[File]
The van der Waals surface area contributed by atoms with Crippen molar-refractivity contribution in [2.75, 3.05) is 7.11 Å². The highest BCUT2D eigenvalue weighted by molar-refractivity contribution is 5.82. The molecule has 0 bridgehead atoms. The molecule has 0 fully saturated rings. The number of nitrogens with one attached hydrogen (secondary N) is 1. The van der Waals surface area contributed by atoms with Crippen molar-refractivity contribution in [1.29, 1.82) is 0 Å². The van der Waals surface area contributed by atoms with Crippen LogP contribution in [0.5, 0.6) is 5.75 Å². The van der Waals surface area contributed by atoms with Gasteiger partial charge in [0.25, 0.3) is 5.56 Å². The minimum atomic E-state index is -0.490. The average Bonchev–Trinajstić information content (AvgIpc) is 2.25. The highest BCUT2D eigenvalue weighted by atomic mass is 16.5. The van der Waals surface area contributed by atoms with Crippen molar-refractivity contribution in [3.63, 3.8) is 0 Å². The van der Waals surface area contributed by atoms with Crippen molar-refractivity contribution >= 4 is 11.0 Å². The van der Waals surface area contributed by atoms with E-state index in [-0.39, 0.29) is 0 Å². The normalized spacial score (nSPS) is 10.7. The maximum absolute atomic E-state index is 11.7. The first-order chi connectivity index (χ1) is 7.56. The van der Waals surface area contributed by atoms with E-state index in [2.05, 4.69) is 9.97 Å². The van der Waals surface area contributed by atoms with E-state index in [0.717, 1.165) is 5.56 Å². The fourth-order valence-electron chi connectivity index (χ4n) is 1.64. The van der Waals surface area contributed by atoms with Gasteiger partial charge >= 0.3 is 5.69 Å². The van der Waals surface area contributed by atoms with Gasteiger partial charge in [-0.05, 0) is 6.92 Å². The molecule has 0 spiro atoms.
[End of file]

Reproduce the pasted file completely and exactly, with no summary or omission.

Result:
The van der Waals surface area contributed by atoms with Crippen molar-refractivity contribution in [2.75, 3.05) is 7.11 Å². The highest BCUT2D eigenvalue weighted by molar-refractivity contribution is 5.82. The molecule has 0 bridgehead atoms. The molecule has 0 fully saturated rings. The number of nitrogens with one attached hydrogen (secondary N) is 1. The van der Waals surface area contributed by atoms with Crippen molar-refractivity contribution in [1.29, 1.82) is 0 Å². The van der Waals surface area contributed by atoms with Crippen LogP contribution in [0.5, 0.6) is 5.75 Å². The van der Waals surface area contributed by atoms with Gasteiger partial charge in [0.25, 0.3) is 5.56 Å². The minimum atomic E-state index is -0.490. The average Bonchev–Trinajstić information content (AvgIpc) is 2.25. The highest BCUT2D eigenvalue weighted by atomic mass is 16.5. The van der Waals surface area contributed by atoms with Crippen molar-refractivity contribution in [3.63, 3.8) is 0 Å². The van der Waals surface area contributed by atoms with Crippen molar-refractivity contribution >= 4 is 11.0 Å². The van der Waals surface area contributed by atoms with E-state index in [-0.39, 0.29) is 0 Å². The normalized spacial score (nSPS) is 10.7. The maximum absolute atomic E-state index is 11.7. The first-order chi connectivity index (χ1) is 7.56. The van der Waals surface area contributed by atoms with E-state index in [2.05, 4.69) is 9.97 Å². The van der Waals surface area contributed by atoms with E-state index in [0.717, 1.165) is 5.56 Å². The fourth-order valence-electron chi connectivity index (χ4n) is 1.64. The van der Waals surface area contributed by atoms with Gasteiger partial charge >= 0.3 is 5.69 Å². The van der Waals surface area contributed by atoms with Gasteiger partial charge in [-0.05, 0) is 6.92 Å². The molecule has 0 spiro atoms.